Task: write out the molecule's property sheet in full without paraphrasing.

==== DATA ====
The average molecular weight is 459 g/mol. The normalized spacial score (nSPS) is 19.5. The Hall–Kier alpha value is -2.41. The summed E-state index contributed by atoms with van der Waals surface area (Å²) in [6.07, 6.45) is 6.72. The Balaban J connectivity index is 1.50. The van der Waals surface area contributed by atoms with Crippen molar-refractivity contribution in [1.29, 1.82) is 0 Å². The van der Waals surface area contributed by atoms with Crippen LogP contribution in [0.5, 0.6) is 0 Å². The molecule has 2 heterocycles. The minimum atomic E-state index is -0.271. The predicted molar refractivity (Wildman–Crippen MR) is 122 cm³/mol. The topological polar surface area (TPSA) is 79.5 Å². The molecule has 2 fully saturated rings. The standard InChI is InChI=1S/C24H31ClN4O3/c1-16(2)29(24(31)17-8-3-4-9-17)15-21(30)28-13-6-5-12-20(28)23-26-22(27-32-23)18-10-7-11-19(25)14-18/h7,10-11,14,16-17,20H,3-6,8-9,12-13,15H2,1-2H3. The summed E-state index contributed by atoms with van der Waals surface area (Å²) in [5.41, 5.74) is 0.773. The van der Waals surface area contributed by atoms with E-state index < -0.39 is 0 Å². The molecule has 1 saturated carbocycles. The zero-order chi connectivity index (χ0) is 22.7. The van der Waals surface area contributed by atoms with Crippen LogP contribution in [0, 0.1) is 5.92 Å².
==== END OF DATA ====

The average molecular weight is 459 g/mol. The normalized spacial score (nSPS) is 19.5. The Hall–Kier alpha value is -2.41. The summed E-state index contributed by atoms with van der Waals surface area (Å²) in [6.07, 6.45) is 6.72. The Balaban J connectivity index is 1.50. The van der Waals surface area contributed by atoms with Crippen molar-refractivity contribution in [1.29, 1.82) is 0 Å². The van der Waals surface area contributed by atoms with Crippen LogP contribution in [0.5, 0.6) is 0 Å². The molecule has 2 heterocycles. The minimum atomic E-state index is -0.271. The predicted molar refractivity (Wildman–Crippen MR) is 122 cm³/mol. The topological polar surface area (TPSA) is 79.5 Å². The molecule has 2 fully saturated rings. The standard InChI is InChI=1S/C24H31ClN4O3/c1-16(2)29(24(31)17-8-3-4-9-17)15-21(30)28-13-6-5-12-20(28)23-26-22(27-32-23)18-10-7-11-19(25)14-18/h7,10-11,14,16-17,20H,3-6,8-9,12-13,15H2,1-2H3. The summed E-state index contributed by atoms with van der Waals surface area (Å²) in [5.41, 5.74) is 0.773. The van der Waals surface area contributed by atoms with E-state index < -0.39 is 0 Å². The molecule has 1 saturated carbocycles. The zero-order chi connectivity index (χ0) is 22.7. The van der Waals surface area contributed by atoms with Crippen LogP contribution in [0, 0.1) is 5.92 Å².